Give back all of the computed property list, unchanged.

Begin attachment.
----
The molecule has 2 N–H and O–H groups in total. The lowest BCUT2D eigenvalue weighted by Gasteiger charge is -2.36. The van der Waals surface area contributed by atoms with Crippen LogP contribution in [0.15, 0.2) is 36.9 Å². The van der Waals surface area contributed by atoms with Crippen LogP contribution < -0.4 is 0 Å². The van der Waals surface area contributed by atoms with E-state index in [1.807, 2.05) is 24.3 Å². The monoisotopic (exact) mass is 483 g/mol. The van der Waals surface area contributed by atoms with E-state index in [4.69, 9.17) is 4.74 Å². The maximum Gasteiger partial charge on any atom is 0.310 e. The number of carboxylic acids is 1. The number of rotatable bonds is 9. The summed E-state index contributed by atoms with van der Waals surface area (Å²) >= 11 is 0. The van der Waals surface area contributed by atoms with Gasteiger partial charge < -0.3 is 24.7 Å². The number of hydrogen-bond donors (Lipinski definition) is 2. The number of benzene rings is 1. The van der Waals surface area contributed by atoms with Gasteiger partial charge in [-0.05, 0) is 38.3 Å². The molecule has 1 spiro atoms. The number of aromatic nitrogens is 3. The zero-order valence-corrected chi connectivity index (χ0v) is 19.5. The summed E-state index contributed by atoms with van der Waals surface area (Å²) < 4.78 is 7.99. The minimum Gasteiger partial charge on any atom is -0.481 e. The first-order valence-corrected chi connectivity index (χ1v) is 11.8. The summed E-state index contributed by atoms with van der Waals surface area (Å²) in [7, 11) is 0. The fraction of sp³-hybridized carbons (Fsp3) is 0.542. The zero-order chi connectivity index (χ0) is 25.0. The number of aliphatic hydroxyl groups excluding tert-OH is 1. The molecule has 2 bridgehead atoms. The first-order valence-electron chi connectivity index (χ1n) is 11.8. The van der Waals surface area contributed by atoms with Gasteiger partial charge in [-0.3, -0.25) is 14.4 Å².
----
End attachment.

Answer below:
The molecule has 2 N–H and O–H groups in total. The lowest BCUT2D eigenvalue weighted by Gasteiger charge is -2.36. The van der Waals surface area contributed by atoms with Crippen LogP contribution in [0.15, 0.2) is 36.9 Å². The van der Waals surface area contributed by atoms with Crippen LogP contribution < -0.4 is 0 Å². The van der Waals surface area contributed by atoms with E-state index in [1.807, 2.05) is 24.3 Å². The monoisotopic (exact) mass is 483 g/mol. The van der Waals surface area contributed by atoms with E-state index in [4.69, 9.17) is 4.74 Å². The maximum Gasteiger partial charge on any atom is 0.310 e. The number of carboxylic acids is 1. The number of rotatable bonds is 9. The summed E-state index contributed by atoms with van der Waals surface area (Å²) >= 11 is 0. The van der Waals surface area contributed by atoms with Gasteiger partial charge < -0.3 is 24.7 Å². The number of hydrogen-bond donors (Lipinski definition) is 2. The number of benzene rings is 1. The van der Waals surface area contributed by atoms with Gasteiger partial charge in [-0.05, 0) is 38.3 Å². The molecule has 1 spiro atoms. The number of aromatic nitrogens is 3. The zero-order valence-corrected chi connectivity index (χ0v) is 19.5. The summed E-state index contributed by atoms with van der Waals surface area (Å²) < 4.78 is 7.99. The minimum Gasteiger partial charge on any atom is -0.481 e. The first-order valence-corrected chi connectivity index (χ1v) is 11.8. The summed E-state index contributed by atoms with van der Waals surface area (Å²) in [7, 11) is 0. The fraction of sp³-hybridized carbons (Fsp3) is 0.542. The zero-order chi connectivity index (χ0) is 25.0. The number of aliphatic hydroxyl groups excluding tert-OH is 1. The molecule has 2 bridgehead atoms. The first-order valence-electron chi connectivity index (χ1n) is 11.8. The van der Waals surface area contributed by atoms with Gasteiger partial charge in [-0.3, -0.25) is 14.4 Å².